Investors’ fear and concerns putting pressure on potash prices
Potash and Phosphate Month in Review: The ProEdgeWire Potash and Phosphate Sponsors’ index for the month of June fell by -12.51%, perhaps the single largest month to month drop in a year. EPM Mining Ventures (TSXV: EPK | OTCQX: EPKMF) was the only one to see some gains, +7.23% on the OTCQX exchange. EPM’s project is perceived as having a lower risk profile thanks to its partnership with India’s Tata Chemicals and an advantage in gaining access to the Indian market, where potash demand could rise quickly should there be a change in the government’s agricultural subsidies policy. Nevertheless, in June, the falling market valuations fell for juniors and majors alike, though in the former case the drops were not as dramatic (that is closer to 5% than 20%, or more, drops). Even PotashCorp fell by some 4% in June despite credible claims from CEO, Bill Doyle, that potash prices would rise in the third-quarter, edging toward the USD$ 470/ton mark in Southeast Asia and USD$ 450/ton in Brazil.
There can be only one general explanation to account for the ‘reluctant’ performance of potash companies: fear and concern in the commodities sector. Indeed, commodities have lost ground since 2011, making such items as potash extremely sensitive to the slightest hint of unfavorable news while leaving investors blind to favorable developments such as IC Potash’s (TSX: ICP) published resource upgrades or analyst ratings and Allana Potash’s (TSX: AAA | OTCQX: ALLRF) 85% increased mineral Resources and in the potash sector. There is a perception of low demand, even as actual demand as noted by increased exports and growing markets (i.e. Brazil) defies it. Perhaps, the potash sector is suffering, as in the case of so many other commodities, a ‘hangover’ after the excess of 2010 when giant BHP Billiton was willing to spend the sum of approximately USD$ 39 billion for Potash Corp in Saskatchewan.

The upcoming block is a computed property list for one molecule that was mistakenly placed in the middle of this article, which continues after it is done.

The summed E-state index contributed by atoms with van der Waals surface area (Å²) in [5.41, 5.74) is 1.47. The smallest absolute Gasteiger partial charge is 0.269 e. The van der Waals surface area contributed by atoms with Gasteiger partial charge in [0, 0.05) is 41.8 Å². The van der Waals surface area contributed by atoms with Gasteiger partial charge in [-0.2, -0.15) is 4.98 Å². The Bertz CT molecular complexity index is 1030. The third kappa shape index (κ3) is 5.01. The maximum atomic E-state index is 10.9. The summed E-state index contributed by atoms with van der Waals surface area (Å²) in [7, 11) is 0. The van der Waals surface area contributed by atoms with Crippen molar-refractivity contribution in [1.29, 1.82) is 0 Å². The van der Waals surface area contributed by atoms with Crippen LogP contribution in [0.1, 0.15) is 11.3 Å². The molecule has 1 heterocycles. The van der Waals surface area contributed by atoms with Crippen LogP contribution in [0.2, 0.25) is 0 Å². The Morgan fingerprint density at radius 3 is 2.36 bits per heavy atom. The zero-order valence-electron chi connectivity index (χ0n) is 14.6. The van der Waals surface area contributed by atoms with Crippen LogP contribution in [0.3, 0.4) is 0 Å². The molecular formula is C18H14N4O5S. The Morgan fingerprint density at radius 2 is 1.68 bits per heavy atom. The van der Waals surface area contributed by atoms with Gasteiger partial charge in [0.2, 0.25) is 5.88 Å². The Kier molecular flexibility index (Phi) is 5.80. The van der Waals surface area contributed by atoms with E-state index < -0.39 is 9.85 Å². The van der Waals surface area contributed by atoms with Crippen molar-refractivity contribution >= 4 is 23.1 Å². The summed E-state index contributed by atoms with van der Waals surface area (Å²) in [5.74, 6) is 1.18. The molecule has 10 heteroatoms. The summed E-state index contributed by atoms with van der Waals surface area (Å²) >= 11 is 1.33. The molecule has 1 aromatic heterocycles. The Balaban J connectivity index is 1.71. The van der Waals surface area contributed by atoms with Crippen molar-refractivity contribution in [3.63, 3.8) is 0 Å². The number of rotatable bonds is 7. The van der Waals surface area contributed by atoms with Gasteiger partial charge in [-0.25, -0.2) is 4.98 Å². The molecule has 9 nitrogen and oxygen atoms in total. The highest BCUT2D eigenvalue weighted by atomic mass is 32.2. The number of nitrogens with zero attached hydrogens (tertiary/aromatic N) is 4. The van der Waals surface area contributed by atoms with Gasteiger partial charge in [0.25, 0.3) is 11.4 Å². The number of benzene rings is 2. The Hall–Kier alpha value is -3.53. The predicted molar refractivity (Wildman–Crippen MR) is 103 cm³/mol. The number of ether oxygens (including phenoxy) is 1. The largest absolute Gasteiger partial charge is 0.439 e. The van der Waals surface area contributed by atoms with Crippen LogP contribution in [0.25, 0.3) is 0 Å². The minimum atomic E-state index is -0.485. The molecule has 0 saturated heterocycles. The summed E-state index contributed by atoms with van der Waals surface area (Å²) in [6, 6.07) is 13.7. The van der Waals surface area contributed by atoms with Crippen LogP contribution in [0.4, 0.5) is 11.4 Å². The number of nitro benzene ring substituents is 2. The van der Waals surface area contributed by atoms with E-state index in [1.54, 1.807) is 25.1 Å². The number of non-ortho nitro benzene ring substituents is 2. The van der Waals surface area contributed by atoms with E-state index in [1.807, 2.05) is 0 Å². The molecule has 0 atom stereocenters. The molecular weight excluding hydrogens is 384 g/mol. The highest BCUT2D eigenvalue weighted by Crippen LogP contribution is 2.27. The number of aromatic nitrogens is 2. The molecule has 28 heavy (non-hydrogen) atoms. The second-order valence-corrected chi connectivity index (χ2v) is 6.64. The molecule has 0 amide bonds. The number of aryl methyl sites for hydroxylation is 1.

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Meanwhile, BHP Billiton’s massive Jansen Mine (it would be the world’s largest potash mine) project remains in corporate limbo. BHP’s board has not yet approved the project but the latest musings from CEO Andrew Mackenzie suggest the Company is edging closer to shelving the project. BHP’s entry into the potash market was seen as a threat because of a potential oversupply and because of its challenge to CANPOTEX cartel pricing policies. Now, EuroChem, a Russian potash company controlled by billionaire Andrei Melnichenko, could end up reaching production at its Verkhne-kamskoye deposit faster than BHP’s most optimistic projections for the Jansen mine. Therefore, the rumors of a possible termination of BHP’s potash foray, and their potential bullish effect on potash prices, were ‘undermined’ by new Russian entries. As a result, potash investments have fallen under greater scrutiny in order to address the continuing perceptions of over capacity, symptomatic of the crisis-like changes in the environment with which potash producers have to deal with, marked by huge initial investment costs. Nevertheless, the long-term prospects for the industry remain quite attractive.
Arable land is shrinking and the only way to address the undeniable phenomenon of rapidly increasing population is by increasing the use of fertilizers; potash as an important raw material for fertilizer plays an important role in this long term prospect. For potash prices to recover anywhere near the highs of just a few years ago, concerns about production capacity and market demand must be addressed or at least clarified. Perhaps, such clarifications may come as early as BHP announces its final decision on the Jansen project. Incidentally, BHP’s decision, regardless of direction could have positive effects. If BHP decides to abandon Jansen, it would help quell overcapacity concerns; if BHP decides to move ahead, it would send a signal to the market that BHP expects a better economic situation, which would have a bullish effect. Meanwhile, in June, there were signs of optimism. Potash delivery volumes increased and even if buyers are maintaining pressure, spot prices have been rising and demand in China and Brazil increasing.